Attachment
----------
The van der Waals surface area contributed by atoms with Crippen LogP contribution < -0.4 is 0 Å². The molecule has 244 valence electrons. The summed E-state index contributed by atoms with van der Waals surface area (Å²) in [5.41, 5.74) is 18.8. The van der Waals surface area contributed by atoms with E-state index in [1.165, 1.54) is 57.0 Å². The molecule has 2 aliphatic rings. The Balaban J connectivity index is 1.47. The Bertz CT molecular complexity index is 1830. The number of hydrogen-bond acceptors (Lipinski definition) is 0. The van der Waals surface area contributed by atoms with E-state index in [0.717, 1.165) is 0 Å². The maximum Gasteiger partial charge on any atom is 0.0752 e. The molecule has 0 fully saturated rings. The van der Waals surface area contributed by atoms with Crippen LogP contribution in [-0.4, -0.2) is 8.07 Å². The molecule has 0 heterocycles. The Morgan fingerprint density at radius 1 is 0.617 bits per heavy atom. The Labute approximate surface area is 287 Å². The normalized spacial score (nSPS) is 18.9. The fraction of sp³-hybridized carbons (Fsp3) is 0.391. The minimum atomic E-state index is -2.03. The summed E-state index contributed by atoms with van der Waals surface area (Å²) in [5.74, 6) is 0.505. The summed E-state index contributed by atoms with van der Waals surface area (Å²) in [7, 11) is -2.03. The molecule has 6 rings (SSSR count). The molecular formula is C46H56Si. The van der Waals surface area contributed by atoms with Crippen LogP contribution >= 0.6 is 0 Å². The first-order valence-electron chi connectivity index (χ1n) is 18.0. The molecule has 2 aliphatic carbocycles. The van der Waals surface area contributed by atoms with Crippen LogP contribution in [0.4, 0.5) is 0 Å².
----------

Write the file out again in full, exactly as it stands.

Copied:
The van der Waals surface area contributed by atoms with Crippen LogP contribution < -0.4 is 0 Å². The molecule has 244 valence electrons. The summed E-state index contributed by atoms with van der Waals surface area (Å²) in [5.41, 5.74) is 18.8. The van der Waals surface area contributed by atoms with E-state index in [1.165, 1.54) is 57.0 Å². The molecule has 2 aliphatic rings. The Balaban J connectivity index is 1.47. The Bertz CT molecular complexity index is 1830. The number of hydrogen-bond acceptors (Lipinski definition) is 0. The van der Waals surface area contributed by atoms with E-state index in [0.717, 1.165) is 0 Å². The maximum Gasteiger partial charge on any atom is 0.0752 e. The molecule has 0 fully saturated rings. The van der Waals surface area contributed by atoms with Crippen LogP contribution in [-0.4, -0.2) is 8.07 Å². The molecule has 0 heterocycles. The Morgan fingerprint density at radius 1 is 0.617 bits per heavy atom. The Labute approximate surface area is 287 Å². The normalized spacial score (nSPS) is 18.9. The fraction of sp³-hybridized carbons (Fsp3) is 0.391. The minimum atomic E-state index is -2.03. The summed E-state index contributed by atoms with van der Waals surface area (Å²) in [5.74, 6) is 0.505. The summed E-state index contributed by atoms with van der Waals surface area (Å²) in [7, 11) is -2.03. The molecule has 6 rings (SSSR count). The molecular formula is C46H56Si. The van der Waals surface area contributed by atoms with Crippen LogP contribution >= 0.6 is 0 Å². The first-order valence-electron chi connectivity index (χ1n) is 18.0. The molecule has 2 aliphatic carbocycles. The van der Waals surface area contributed by atoms with Crippen LogP contribution in [0.4, 0.5) is 0 Å².